Mortgage borrowers, who thought higher loan limits for Fannie Mae and Freddie Mac would mean better terms, are getting an unwelcome surprise.
"Closing Bell" host Maria Bartiromo spoke with two mortgage brokers from regions with high home prices.
They said forget Fannie and Freddie -- FHA loans are becoming the way to go for their customers.
Why? Mitchell Ohlbaum, president of Los Angeles-based Legend Mortgage, said the only plus for Fannie and Freddie is the higher limit -- up to $729,500. After that it's all downhill.
-Manual underwriting vs. electronic
-Lower debt-to-income ratios than traditional conforming
-Only 30 and 15 year products
-No interest only
-Cannot payoff subordinate liens that were not purchased with money
-Pricing is higher than expected
Ohlbaum said he's steering more customers into loans offered by FHA. He said the rates are slightly better, loan-to-value ratios are higher and underwriting is completed electronically.
And at a time when consumers' credit scores are getting "beaten down harder than a piñata," Ohlbaum FHA mortgages don't have as high a threshold as their Fannie and Freddie counterparts.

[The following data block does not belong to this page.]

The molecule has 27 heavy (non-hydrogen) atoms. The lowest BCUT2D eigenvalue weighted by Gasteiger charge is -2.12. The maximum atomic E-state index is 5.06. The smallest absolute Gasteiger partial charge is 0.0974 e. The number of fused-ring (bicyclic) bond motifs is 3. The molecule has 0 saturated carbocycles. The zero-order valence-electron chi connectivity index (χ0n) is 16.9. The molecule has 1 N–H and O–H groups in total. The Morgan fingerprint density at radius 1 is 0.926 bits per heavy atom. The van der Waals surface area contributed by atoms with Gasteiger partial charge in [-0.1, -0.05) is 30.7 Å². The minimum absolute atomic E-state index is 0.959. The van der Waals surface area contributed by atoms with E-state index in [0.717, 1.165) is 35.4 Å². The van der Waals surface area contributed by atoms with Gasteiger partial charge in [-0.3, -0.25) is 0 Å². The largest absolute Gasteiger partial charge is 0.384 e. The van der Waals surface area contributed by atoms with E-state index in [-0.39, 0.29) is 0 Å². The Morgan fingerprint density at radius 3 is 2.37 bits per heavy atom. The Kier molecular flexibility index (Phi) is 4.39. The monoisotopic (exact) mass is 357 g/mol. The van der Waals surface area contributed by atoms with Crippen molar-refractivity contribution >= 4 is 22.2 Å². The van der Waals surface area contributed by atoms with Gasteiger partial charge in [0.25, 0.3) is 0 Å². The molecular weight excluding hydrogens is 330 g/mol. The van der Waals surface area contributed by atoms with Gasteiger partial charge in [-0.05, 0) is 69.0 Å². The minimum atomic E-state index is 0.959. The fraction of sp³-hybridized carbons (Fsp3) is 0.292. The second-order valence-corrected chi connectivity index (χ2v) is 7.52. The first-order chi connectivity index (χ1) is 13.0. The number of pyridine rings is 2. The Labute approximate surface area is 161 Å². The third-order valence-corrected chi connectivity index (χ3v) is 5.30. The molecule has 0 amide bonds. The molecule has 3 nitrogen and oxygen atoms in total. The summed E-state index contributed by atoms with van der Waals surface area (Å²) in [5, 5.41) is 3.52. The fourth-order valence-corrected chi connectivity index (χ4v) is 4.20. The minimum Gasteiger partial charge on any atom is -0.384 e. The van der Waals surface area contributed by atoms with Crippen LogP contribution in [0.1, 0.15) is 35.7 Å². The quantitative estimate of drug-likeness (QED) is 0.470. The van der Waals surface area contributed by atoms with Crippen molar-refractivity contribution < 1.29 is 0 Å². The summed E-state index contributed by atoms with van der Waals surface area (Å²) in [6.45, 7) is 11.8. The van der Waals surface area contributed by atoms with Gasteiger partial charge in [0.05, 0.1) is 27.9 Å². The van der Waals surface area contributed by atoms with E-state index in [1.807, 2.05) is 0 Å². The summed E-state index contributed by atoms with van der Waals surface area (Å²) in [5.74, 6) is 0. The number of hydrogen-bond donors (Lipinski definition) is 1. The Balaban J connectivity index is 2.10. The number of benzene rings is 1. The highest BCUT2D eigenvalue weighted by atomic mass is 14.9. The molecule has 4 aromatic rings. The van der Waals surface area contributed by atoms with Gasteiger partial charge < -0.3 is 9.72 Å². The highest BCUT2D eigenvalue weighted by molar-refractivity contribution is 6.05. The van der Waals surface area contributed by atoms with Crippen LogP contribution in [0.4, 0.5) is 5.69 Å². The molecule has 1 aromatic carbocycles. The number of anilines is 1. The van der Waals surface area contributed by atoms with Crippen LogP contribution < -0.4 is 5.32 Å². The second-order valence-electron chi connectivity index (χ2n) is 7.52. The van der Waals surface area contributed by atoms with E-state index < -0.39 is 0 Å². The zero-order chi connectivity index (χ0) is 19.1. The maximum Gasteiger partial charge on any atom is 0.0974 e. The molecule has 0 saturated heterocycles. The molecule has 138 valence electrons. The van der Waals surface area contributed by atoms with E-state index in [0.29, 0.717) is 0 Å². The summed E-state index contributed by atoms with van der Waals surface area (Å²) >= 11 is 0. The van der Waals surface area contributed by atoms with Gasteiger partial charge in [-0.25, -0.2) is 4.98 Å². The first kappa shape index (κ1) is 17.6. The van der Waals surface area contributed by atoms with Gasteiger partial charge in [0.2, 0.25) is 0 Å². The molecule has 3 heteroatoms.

So what's it going to take to make Fannie & Freddie more competitive?
Fred Glick, president and chief executive of Philadelphia's US Loans Mortgage has some ideas:
1. Permanently raising the limit so there's confidence for investors to buy the paper.
2. Open the market to more FHA originators by changing the requirements(HUD requires mortgage brokers to have a lot of net worth and have a lot of paperwork)
3. The National Association of Realtors is floating around a proposal to give people a tax credit for buying property.
"I think people need to have a grant program, they need cash in hand -- say, 10 percent -- would be a much better way to go and they'd have to stay in the property for a certain amount of time," said Glick.